My journey in that search came full circle this week. I visited the courthouse while the jury was deliberating and met his mother for the first time. She was as beautiful and broken as I imagined. I was humbled by her presence.
The defense attorneys paid to defend the city against a civil rights lawsuit brought by Tyre’s grandmother discredited each witness who could testify that Tyre had not threatened the officer. I imagined that in Wells' day, anyone who testified as a witness to a lynching would likely be next. The city attorneys also added the other youths present at the scene (who the police hadn't killed) to the lawsuit as defendants. This tactic ensured that if the jury decided for Tyre's family, these children/now adults would also be liable for the judgment along with the city.
After the jurors returned a decision against Tyre's family, they were escorted out of the courthouse by US Marshals. All but one of them and their escorts were white. They had been summoned to serve from the 48 counties in the Southern District of Ohio, half of which have fewer than 1000 Black residents. I had this sense that they were the last battalion of the lynch mob, called in six years later to make sure he was really dead and no one would be held accountable.
As I watched them walk away down the sidewalk, I felt the weight of that moment and took a picture of their backs to memorialize the end of hope for the family and the community. My mind flashed to the pictures of "strange fruit" and the white crowds gathered to watch the lynchings that photographers took to memorialize the terror perpetrated on Black people in Well's time.
Almost immediately a marshal told me that the judge wanted to see me. The lynch mob was reconvening to make sure I deleted that picture to protect their members who had anonymously tightened the noose on this mother's baby. The city attorneys, well on their way to their victory rituals, were called back to the courtroom.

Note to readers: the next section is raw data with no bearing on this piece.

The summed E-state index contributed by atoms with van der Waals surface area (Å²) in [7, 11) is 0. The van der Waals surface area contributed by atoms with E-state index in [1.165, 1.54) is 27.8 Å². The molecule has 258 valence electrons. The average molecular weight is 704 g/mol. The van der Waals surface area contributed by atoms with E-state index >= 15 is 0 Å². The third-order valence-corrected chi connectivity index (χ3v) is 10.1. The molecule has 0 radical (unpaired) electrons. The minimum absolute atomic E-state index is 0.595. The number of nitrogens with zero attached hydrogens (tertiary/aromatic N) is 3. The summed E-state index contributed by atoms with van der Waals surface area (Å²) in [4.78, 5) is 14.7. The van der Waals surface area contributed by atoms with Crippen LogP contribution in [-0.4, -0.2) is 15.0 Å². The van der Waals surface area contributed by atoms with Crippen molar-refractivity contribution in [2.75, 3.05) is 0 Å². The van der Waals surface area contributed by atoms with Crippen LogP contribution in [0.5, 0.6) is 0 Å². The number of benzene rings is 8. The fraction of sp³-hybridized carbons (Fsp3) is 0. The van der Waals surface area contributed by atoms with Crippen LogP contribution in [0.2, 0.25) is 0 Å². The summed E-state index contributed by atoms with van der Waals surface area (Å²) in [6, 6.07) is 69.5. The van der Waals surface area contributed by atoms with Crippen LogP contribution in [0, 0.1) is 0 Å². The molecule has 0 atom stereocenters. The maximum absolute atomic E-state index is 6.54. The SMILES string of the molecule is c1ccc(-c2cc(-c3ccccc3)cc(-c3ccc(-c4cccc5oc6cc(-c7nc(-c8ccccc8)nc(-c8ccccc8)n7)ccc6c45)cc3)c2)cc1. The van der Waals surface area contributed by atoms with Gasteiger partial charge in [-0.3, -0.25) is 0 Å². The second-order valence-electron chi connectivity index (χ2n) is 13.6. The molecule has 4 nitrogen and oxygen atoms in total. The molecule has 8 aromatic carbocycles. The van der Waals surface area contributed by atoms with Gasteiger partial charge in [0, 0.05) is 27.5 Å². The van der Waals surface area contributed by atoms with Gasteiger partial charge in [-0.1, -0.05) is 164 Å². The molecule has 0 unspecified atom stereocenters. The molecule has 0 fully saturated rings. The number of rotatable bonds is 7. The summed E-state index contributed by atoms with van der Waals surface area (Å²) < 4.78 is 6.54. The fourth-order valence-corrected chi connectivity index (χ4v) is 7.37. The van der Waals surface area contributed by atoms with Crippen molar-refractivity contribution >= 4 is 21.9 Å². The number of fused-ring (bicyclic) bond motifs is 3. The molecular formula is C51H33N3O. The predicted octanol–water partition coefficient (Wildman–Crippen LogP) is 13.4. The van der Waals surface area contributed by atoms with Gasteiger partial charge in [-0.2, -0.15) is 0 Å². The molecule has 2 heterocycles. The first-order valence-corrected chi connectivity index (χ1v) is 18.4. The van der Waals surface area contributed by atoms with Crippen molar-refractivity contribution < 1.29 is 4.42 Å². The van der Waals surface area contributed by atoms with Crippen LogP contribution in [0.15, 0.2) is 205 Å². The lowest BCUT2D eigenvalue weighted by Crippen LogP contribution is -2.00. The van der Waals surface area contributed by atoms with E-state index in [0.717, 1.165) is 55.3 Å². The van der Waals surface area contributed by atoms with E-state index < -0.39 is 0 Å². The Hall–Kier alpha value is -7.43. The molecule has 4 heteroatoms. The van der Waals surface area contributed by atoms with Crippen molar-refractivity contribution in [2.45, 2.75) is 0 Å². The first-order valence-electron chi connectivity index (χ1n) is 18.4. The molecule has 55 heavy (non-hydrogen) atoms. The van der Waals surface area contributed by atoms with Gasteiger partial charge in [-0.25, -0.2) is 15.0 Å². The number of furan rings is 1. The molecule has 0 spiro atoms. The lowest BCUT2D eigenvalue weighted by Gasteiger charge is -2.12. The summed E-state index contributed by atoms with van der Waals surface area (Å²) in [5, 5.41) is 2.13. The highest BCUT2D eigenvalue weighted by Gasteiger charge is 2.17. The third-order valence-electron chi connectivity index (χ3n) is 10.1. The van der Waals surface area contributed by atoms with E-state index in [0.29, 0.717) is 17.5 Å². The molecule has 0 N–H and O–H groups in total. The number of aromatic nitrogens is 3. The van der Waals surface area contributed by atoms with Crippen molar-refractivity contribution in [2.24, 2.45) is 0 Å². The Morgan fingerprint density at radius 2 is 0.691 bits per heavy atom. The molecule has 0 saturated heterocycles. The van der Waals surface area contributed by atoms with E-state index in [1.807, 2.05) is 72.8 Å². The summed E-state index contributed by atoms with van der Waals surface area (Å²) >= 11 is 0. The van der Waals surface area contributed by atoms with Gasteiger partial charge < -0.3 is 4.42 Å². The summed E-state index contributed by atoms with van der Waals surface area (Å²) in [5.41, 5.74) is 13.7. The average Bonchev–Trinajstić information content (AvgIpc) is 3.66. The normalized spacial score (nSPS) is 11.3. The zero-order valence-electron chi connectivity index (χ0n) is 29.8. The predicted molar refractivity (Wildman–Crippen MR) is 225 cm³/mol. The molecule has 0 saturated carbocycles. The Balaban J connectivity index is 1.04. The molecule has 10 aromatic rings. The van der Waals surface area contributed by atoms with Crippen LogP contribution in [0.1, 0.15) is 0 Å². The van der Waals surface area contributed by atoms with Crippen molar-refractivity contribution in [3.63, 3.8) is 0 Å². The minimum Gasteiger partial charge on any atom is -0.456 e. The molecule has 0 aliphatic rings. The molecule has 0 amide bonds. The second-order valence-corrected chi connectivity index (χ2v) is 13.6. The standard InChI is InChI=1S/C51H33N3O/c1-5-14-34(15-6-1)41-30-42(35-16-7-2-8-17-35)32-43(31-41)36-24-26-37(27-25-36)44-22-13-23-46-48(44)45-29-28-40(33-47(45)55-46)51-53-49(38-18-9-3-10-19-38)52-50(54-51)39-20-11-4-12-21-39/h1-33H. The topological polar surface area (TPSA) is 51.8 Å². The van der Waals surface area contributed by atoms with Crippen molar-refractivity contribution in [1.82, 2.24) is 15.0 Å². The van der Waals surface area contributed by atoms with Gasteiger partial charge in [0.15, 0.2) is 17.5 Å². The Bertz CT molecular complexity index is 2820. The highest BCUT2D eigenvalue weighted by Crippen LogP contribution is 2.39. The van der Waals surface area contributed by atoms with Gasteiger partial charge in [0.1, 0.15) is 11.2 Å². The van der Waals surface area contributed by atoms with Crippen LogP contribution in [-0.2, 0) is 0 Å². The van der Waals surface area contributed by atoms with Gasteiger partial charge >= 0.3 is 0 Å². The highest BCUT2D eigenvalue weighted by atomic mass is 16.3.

What I did was legal (according to the attorneys at the ACLU who pay attention to our civil rights)--taking a picture of people in an outdoor public space. But it disturbed the marshals enough that the judge bullied me with kindness to persuade me to erase any evidence of their participation in this lynching. He reminded me that they were coerced into this service.
I got as close as I will likely ever get to be the focus of an angry lynch mob. As I sat quietly in the courtroom with no fear that anything truly bad was about to happen, it hit me that this is the constant lived experience of Black people today. At any moment, a member of the lynch mob can coerce them into believing they have no civil rights and demand submission while they pray to God, hope for justice, and call out to their mother. They have to decide whether to submit or stand up for themselves, risking escalated violence including death.
It will take me a while to figure out which would have been better….acquiesce to the mob to minimize additional trauma to the family, or stand up to the mob as a show of solidarity with the family.
I decided to acquiesce at that moment and fight back later, understanding that my civil rights are real and no lynch mob will treat me with disrespect to prove me wrong.
That, my white friends, is living in our privilege.